Patients in mental health units should be allowed to harm and injure themselves to reduce their feelings of “powerlessness”, an expert has claimed. A controversial new paper, published in the Journal of Medical Ethics, claims letting patients self-harm in such an environment would be less confrontational and distressing than stopping them completely. The author of the paper claims patients who are in no immediate danger should be given sterile cutting implements in mental health units and educated on how to self-injure more safely to avoid blood poisoning and infection.
2017-02-15 | walesonline.co.ukRead More
By 2050, the UN predicts that cities will somehow accommodate a massive 2.5 billion more people than the 4 billion that already live there. The big question is: Where are they all going to go? How do we make sure these places are fit for the continued influx of people? [...] People must live and work somewhere. Given ructions in the world economy, evidence shows that more people believe their best bet for a better life is in cities. This is especially true in developing countries. And they are right. According to the UN Habitat, urban areas generate 70% of global… Read More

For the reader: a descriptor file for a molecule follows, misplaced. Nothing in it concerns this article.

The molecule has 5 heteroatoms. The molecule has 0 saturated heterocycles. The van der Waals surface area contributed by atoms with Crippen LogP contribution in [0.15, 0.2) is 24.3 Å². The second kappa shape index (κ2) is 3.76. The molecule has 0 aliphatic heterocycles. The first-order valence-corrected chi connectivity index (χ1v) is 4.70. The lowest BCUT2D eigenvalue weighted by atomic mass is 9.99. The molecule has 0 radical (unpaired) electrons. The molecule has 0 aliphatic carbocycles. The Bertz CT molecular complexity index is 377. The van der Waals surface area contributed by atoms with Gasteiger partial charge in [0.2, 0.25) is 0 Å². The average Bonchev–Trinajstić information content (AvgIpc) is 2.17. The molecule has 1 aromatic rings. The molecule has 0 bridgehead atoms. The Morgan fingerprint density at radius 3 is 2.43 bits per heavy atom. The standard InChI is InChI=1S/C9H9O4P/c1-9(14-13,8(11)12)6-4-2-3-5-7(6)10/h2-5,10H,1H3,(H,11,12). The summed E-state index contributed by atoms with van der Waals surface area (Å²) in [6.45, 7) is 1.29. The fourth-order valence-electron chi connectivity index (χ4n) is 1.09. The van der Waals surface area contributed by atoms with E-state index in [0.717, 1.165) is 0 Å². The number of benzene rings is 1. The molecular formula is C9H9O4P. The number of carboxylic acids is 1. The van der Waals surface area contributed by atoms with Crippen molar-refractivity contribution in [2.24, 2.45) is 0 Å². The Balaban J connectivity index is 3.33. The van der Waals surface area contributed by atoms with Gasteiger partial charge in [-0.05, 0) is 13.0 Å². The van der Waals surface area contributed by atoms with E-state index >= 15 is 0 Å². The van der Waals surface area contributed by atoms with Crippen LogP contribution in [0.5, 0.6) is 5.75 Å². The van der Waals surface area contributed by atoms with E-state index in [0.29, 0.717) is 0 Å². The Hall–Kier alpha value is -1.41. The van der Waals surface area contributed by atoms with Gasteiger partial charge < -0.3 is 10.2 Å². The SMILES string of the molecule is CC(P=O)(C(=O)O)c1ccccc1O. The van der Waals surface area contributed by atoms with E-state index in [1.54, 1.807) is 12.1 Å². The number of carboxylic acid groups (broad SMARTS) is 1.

The research specifically showed that older adults who lived in neighborhoods with more homicide and a higher poverty rate experienced more depressive symptoms. In fact, neighborhood homicide rates accounted for almost a third of the effect of neighborhood poverty on older adult depression. According to the World Health Organization, depression affects 120 million people worldwide. It is the third leading cause of global disease burden and it is projected that unipolar depressive disorders will become the leading cause of global disease burden by 2030.
2017-02-14 | sciencedaily.comRead More